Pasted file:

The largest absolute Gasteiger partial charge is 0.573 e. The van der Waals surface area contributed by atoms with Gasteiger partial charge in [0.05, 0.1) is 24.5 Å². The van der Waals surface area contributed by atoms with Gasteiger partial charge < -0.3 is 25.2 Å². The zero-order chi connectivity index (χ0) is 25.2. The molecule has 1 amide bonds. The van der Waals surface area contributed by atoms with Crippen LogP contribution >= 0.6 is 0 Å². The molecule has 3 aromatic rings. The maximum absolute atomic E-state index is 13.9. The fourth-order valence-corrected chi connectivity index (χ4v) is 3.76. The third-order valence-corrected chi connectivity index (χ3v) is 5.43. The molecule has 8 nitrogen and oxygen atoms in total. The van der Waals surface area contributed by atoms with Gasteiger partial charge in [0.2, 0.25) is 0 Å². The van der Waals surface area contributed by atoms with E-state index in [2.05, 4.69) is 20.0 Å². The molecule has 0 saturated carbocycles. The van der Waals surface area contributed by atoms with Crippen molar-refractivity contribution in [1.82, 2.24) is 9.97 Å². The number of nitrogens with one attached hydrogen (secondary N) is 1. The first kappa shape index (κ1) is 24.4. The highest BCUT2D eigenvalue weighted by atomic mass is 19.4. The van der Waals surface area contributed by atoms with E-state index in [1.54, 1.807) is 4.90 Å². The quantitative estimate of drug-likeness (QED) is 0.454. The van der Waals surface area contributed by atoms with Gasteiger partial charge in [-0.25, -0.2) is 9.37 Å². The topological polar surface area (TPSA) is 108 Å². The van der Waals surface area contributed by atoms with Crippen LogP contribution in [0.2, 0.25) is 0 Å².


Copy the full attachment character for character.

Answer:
The largest absolute Gasteiger partial charge is 0.573 e. The van der Waals surface area contributed by atoms with Gasteiger partial charge in [0.05, 0.1) is 24.5 Å². The van der Waals surface area contributed by atoms with Gasteiger partial charge < -0.3 is 25.2 Å². The zero-order chi connectivity index (χ0) is 25.2. The molecule has 1 amide bonds. The van der Waals surface area contributed by atoms with Crippen LogP contribution >= 0.6 is 0 Å². The molecule has 3 aromatic rings. The maximum absolute atomic E-state index is 13.9. The fourth-order valence-corrected chi connectivity index (χ4v) is 3.76. The third-order valence-corrected chi connectivity index (χ3v) is 5.43. The molecule has 8 nitrogen and oxygen atoms in total. The van der Waals surface area contributed by atoms with Gasteiger partial charge in [0.2, 0.25) is 0 Å². The van der Waals surface area contributed by atoms with E-state index in [2.05, 4.69) is 20.0 Å². The molecule has 0 saturated carbocycles. The van der Waals surface area contributed by atoms with Crippen molar-refractivity contribution in [1.82, 2.24) is 9.97 Å². The number of nitrogens with one attached hydrogen (secondary N) is 1. The first kappa shape index (κ1) is 24.4. The highest BCUT2D eigenvalue weighted by atomic mass is 19.4. The van der Waals surface area contributed by atoms with E-state index in [1.54, 1.807) is 4.90 Å². The quantitative estimate of drug-likeness (QED) is 0.454. The van der Waals surface area contributed by atoms with Gasteiger partial charge in [-0.25, -0.2) is 9.37 Å². The topological polar surface area (TPSA) is 108 Å². The van der Waals surface area contributed by atoms with Crippen LogP contribution in [0.2, 0.25) is 0 Å².